Tagged With icos

Fear, Uncertainty and Doubt. These three words are the bane of Bitcoiners' existence. Cryptocurrency enthusiasts use the acronym FUD to describe any negativity that might be swirling around the market that causes prices to drop. And the FUD was strong this week, when the whole cryptocurrency ecosphere got fucked.

After months of tension over what, if anything, the US Securities and Exchange Commission was planning to do about cryptocurrencies and the billions of dollars people have sunk into initial coin offerings - a form of barely regulated investment vehicle in which investors trade real cash for tokens in crypto-backed startups - the agency's chairman Jay Clayton has finally weighed in.

Predicting the future is near impossible -- but that doesn‘t stop us all from having a red hot go. Human beings have been predicting the future since the beginning of history and the results range from the hilarious to the downright uncanny.

One thing all future predictions have in common: they‘re rooted in our current understanding of how the world works. It‘s difficult to escape that mindset. We have no idea how technology will evolve, so our ideas are connected to the technology of today.

The US Securities and Exchange Commission launched a new cyber fraud unit earlier this year amid the internet's ongoing Bitcoin boom, seemingly telegraphing its intent to crack down on a cryptocurrency market rife with hacking, fraud and scams. The first thing on its agenda was likely always going to be initial coin offerings - a form of almost totally unregulated investment vehicle in which investors trade things of real value, such as cash, in exchange for stakes in cryptocurrency-backed startups.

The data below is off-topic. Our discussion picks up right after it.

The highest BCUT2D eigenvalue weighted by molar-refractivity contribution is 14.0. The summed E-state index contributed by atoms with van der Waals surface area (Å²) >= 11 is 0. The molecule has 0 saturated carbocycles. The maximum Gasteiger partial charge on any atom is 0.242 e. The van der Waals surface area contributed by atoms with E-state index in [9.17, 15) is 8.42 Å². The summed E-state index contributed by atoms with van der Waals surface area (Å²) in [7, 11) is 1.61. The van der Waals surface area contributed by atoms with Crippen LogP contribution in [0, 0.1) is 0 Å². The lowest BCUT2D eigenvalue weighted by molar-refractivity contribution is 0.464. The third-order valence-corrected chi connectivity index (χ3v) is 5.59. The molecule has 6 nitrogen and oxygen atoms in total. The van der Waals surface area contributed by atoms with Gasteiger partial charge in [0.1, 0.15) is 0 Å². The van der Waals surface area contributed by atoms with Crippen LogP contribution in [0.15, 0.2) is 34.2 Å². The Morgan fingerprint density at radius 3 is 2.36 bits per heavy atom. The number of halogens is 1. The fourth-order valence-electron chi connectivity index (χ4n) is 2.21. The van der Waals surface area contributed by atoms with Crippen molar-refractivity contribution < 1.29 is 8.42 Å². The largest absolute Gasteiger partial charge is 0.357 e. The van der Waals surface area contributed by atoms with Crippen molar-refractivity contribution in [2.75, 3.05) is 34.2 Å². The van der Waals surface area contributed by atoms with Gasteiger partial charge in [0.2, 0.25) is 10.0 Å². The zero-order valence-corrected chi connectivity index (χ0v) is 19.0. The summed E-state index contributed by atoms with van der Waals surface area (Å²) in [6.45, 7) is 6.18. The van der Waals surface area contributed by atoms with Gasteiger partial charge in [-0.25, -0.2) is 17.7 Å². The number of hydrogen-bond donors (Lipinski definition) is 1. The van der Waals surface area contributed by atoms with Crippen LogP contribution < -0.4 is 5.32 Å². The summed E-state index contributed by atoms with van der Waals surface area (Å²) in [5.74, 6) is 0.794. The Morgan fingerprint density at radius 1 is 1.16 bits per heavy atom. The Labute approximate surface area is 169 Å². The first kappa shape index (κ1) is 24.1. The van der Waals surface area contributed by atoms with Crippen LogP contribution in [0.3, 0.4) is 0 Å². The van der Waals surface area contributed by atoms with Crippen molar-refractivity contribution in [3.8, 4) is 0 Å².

A few weeks ago, Jordan Belfort - the notorious "Wolf of Wall Street" and convicted financial scam artist - warned the entire internet not to get into sketchy cryptocurrency-backed startups. Specifically, he warned that initial coin offerings, a form of almost completely unregulated investment vehicle where crypto-backed startups offer blockchain-based "tokens" in exchange for things of real value like cash, were the "biggest scam ever, such a huge gigantic scam that's going to blow up in so many people's faces".

A hustler knows a hustle. So if you have ever considered sinking money into an initial coin offering -- a complicated, barely regulated, and booming new form of financial vehicle where startups offer investors stakes in "new" cryptocurrencies rather than traditional stock -- it might be a good idea to listen to what one of finance's most notorious criminals-turned-authors has to say.